NYT

- The first prescription drug - Addyi from Sprout Pharmaceuticals - to enhance women's sexual drive won regulatory approval on Tuesday, clinching a victory for a lobbying campaign that had accused the U.S. Food and Drug Administration of gender bias for ignoring the sexual needs of women. (http://nyti.ms/1gVVwXO)

- The Obama administration on Tuesday proposed the first federal regulations requiring the nation's oil and gas industry to cut emissions of methane as part of an expanding and increasingly aggressive effort to combat climate change. (http://nyti.ms/1hLDS9X)

- Wal-Mart Stores Inc cut its annual profit forecast on Tuesday, saying the costs of raising wages for a half-million workers were weighing down its bottom line. (http://nyti.ms/1gW350A)

- Hackers claim to have made good on their threat to release data they stole in a breach last month of the company behind Ashley Madison, the popular online dating website aimed at people hoping to cheat on their spouses. (http://nyti.ms/1Jhhyzc)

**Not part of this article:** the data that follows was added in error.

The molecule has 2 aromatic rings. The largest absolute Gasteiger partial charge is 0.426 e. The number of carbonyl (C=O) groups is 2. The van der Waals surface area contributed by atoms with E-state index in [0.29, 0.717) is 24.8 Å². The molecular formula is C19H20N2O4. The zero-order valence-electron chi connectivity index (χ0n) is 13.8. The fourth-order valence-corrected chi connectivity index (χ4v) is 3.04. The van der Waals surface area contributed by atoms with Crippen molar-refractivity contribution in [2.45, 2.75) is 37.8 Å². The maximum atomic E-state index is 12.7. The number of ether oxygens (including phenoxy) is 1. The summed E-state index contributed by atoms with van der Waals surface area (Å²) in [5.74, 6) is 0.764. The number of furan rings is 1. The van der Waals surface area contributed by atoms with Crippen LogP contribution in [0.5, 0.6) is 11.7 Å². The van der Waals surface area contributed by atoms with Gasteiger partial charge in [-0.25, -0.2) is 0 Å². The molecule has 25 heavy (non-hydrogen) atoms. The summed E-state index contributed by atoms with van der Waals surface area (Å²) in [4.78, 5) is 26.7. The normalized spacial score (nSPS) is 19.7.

China

CHINA SECURITIES JOURNAL

- China will encourage and support the development of the Internet insurance market, said Xiang Junbo, president of the China Insurance Regulatory Commission.

SECURITIES TIMES

- Net profits of 36 listed property companies stood at 98.7 billion yuan in the first half of this year while their average net margin was 9.1 percent, the first-ever drop to below 10 percent, according to a report by Centaline Property.

- China's property market will continue de-stocking and there is little potential for a sharp rise in housing prices, said Tan Huajie, chairman secretary of China Vanke.

 

Britain

The Times

* Dozens of new areas of northern England have been thrown open to fracking after the government awarded oil and gas licenses. Twenty-seven exploration licenses, each covering 100 square kilometres, have been awarded in the latest tranche. (http://thetim.es/1Pya7o5)

* Goldman Sachs will be able to ask the Bank of England for funding in a crisis after the American firm won approval to access the UK central bank's liquidity scheme as an emergency back-stop. (http://thetim.es/1WD7M00)

The Guardian